go after somebodyto chase or follow somebodyHe went after the burglars.She left the room in tears so I went after her.
go after somebody/somethingto try to get somebody/somethingWe're both going after the same job.
go against somebodyto not be in somebody's favour or not to their advantageThe jury's verdict went against him.
go against somebody/somethingto resist or oppose somebody/somethingHe would not go against his parents' wishes.
go against somethingto be opposed to something; to not fit or agree with somethingPaying for hospital treatment goes against her principles.His thinking goes against all logic.
go ahead1 to travel in front of other people in your group and arrive before themI'll go ahead and tell them you're on the way.2 to happen; to be done
SynonymproceedThe building of the new bridge will go ahead as planned. related noun go-ahead
go ahead (with something)to begin to do something, especially when somebody has given permission or has expressed doubts or opposition‘May I start now?’ ‘Yes, go ahead.’The government intends to go ahead with its tax cutting plans
go along1 to continue with an activityHe made up the story as he went along.2 to make progress; to developThings are going along nicely.
go along with somebody/somethingto agree with somebody/somethingI don't go along with her views on private medicine.
go around/round1 to spin or turnto go round in a circle2 to be enough for everyone to have one or someThere aren't enough chairs to go around.3 (British English also go about) to often be in a particular state or behave in a particular wayShe often goes around barefoot.go around/round doing something It's unprofessional to go round criticizing your colleagues.4 to spread from person to personThere's a rumour going around that they're having an affair.
go around/round (to…)to visit somebody or a place that is nearI went round to the post office.I'm going around to my sister's (= her house) later.
go at somebodyto attack somebodyThey went at each other furiously.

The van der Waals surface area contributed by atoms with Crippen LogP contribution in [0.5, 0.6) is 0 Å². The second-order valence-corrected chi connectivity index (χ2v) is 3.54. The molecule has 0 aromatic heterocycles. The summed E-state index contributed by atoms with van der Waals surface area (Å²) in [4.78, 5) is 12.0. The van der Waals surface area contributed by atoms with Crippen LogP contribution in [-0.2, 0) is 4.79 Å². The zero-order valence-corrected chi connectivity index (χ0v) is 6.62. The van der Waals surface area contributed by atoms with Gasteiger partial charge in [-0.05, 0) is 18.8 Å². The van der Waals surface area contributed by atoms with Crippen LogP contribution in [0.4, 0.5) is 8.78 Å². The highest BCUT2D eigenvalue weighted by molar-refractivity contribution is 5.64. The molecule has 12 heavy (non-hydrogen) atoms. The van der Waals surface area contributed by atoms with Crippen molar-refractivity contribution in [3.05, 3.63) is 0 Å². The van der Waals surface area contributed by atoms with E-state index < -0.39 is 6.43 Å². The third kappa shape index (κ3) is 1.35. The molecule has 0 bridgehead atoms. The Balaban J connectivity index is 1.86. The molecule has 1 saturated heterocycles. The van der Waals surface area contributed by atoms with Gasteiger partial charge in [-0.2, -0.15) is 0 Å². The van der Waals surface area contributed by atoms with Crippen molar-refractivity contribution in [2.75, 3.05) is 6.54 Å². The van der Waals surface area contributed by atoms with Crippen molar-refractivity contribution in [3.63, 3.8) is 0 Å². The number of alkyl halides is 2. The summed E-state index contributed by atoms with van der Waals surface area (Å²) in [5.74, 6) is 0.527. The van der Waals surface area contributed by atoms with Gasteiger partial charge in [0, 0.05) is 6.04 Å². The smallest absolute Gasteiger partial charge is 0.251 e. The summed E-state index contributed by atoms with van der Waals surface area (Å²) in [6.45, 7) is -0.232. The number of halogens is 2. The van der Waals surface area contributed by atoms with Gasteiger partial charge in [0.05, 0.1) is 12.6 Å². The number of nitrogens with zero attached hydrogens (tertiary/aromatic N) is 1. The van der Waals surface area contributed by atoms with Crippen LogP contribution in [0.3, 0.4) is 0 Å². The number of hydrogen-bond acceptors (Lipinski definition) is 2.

go at somethingto make great efforts to do something; to work hard at somethingThey went at the job as if their lives depended on it.
go away1 to leave a person or placeJust go away!Go away and think about it, then let me know.2 to leave home for a period of time, especially for a holiday/vacationThey've gone away for a few days.I'm going away on business.3 to disappearThe smell still hasn't gone away.
go backif two people go back a period of time (usually a long time), they have known each other for that timeDave and I go back twenty years.
go back (to…)to return to a placeShe doesn't want to go back to her husband (= to live with him again).This toaster will have to go back (= be taken back to the shop/store where it was bought) —it's faulty.Of course we want to go back some day—it's our country, our real home.
go back (to something)1 to consider something that happened or was said at an earlier timeCan I go back to what you said at the beginning of the meeting?Once you have made this decision, there will be no going back(= you will not be able to change your mind).2 to have existed since a particular time or for a particular periodTheir family goes back to the time of the Pilgrim Fathers.
go back on somethingto fail to keep a promise; to change your mind about somethingHe never goes back on his word(= never fails to do what he has said he will do).
go back to somethingto start doing something again that you had stopped doingThe kids go back to school next week.go back to something doing something She's decided to go back to teaching.